The ONLY reason the PG&E fees will be recovered is because PG&E had to lower the baseline of what is considered excessive tax (Winkler personally told me this). The lowering of the base line was done arbitrarily and brings up the fact that now PG&E can lower the base line anytime they want. Not to mention that Mr. Winkler is only addressing the cost to implement the user tax and does not speak to the fees associated with the collection and upkeep of this system.
Mr. Winkler also points out to the drop in grow houses, except that there are three problems with this. First, besides the 800 plant bust off Alliance in August, This month, we saw a grow house bust off of Spear with 1,000 plants. So for all the talk of Measure I succeeding, we still see large scale busts in Arcata. Second, if there ARE more busts due to the PG&E situation, then Mr. Winkler's assertion that that the tax was only business related in disingenuous. Third, if the rise in busts is due to information being provided to the police via PG&E, then we have a real serious legal problem (especially if it was done without warrants).
Yes, the county service is a little better than the service in Arcata (A&MRTS), which does not provide service on Sundays. However, Mr. Winkler's claim that there is “twice per hour service on weekdays” only works if you travel between Eureka and Arcata, but if you need to travel to or from Mckinleyville or Fortuna, then you only get once an hour service.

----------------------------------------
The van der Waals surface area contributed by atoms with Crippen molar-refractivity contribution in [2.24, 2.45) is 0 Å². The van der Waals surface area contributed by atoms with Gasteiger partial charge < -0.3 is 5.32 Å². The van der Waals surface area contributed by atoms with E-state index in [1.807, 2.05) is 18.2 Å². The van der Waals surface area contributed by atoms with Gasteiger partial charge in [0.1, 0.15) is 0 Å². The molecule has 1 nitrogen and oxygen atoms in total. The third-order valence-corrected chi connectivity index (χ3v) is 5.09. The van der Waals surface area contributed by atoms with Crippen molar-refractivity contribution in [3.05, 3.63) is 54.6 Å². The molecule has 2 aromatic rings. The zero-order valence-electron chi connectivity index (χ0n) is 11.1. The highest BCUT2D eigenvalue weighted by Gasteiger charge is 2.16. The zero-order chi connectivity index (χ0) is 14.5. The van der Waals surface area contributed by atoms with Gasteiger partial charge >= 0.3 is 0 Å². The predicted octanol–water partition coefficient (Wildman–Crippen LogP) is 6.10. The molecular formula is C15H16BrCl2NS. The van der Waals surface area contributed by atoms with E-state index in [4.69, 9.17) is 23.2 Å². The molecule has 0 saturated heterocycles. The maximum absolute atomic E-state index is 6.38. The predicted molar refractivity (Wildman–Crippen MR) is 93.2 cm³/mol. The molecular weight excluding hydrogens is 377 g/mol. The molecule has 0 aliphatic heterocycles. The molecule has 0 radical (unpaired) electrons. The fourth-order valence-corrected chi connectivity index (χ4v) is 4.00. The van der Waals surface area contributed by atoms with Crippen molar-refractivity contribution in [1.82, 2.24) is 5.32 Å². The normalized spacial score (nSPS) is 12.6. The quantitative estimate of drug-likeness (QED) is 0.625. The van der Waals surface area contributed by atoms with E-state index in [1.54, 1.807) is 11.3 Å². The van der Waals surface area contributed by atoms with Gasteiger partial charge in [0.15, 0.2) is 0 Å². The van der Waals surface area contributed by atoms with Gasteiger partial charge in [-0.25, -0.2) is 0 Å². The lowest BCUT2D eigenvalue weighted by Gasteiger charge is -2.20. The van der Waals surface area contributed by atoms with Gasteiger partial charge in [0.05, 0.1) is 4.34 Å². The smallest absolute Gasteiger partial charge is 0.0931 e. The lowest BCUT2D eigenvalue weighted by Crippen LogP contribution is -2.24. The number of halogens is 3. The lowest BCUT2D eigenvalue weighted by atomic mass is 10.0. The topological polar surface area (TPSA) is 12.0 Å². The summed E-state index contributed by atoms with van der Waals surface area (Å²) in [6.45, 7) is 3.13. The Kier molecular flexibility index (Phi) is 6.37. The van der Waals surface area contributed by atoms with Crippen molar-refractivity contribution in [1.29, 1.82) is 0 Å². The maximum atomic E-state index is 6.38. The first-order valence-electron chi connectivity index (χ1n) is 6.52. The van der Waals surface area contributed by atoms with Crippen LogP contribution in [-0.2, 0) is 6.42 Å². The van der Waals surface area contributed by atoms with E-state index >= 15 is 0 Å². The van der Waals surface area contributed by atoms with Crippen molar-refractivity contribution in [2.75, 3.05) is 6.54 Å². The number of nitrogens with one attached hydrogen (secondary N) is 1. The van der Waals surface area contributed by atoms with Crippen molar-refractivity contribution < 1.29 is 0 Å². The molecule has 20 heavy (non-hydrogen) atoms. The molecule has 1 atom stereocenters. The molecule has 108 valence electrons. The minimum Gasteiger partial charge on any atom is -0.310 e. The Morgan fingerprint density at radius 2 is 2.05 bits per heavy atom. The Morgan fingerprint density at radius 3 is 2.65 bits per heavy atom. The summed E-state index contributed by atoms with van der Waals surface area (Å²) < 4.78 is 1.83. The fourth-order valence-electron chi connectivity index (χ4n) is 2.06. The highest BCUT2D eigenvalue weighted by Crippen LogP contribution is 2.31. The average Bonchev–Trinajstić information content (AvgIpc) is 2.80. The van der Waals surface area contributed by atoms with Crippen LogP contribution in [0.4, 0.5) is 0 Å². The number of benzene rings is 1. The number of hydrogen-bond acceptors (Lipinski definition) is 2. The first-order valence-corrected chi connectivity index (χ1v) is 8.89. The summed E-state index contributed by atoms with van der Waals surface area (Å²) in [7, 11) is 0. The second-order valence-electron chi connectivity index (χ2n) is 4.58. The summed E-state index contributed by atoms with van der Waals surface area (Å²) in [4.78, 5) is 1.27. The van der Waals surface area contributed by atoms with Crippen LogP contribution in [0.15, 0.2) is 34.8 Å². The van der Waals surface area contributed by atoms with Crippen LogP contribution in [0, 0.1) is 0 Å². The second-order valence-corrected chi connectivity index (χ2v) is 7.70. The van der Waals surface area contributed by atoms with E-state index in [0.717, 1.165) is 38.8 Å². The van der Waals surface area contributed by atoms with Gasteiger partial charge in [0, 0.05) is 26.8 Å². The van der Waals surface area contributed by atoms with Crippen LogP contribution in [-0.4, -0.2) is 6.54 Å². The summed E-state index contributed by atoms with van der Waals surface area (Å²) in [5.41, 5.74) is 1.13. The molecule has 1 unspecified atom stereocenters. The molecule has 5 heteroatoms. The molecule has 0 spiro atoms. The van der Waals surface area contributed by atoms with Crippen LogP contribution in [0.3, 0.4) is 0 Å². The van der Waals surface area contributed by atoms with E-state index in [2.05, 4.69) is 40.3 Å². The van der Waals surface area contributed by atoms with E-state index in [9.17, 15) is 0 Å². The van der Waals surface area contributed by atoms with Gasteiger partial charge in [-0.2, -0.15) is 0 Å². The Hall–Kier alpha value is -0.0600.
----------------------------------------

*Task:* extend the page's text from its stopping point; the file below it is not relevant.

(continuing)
Environmental Impact of City Council Campaigns
Again, Mr. Winkler chooses to omit some facts. He talks about the amount of emissions associated with paper manufacturing (and plastic signs), but he forgets to factor in the gas emissions associated with recycling those signs, transportation of the signs (gas, tires for trucks, etc) the energy used for the inks, and the little metal stands, the visual pollution caused by the signs, the list goes on and on.
As for myself and a couple of other candidates, we HAVE been going door to door and I challenge Mr. Winkler to avoid using lawn signs during his re-election campaign.
The Humboldt Bay Municipal Water District is studying THREE water use options, while trying to solve our “Use It or Lose It” water rights issue.
We are actively pursuing all three options simultaneously; they are 1) water sales to another public agency, 2) local water sales, and 3) water flow down the river and estuary to benefit the environment. Although a preliminary trans-county pipeline study is the first to be completed, it is not the first choice—no choices have been made! Environmental studies are more expensive to perform and cannot be done “in the office” as can preliminary engineering studies.
We are working with resource agencies, tribes and other environmental professionals to figure out what data we need to support an instream flow option, should the directors decided to perfect our water rights in that way.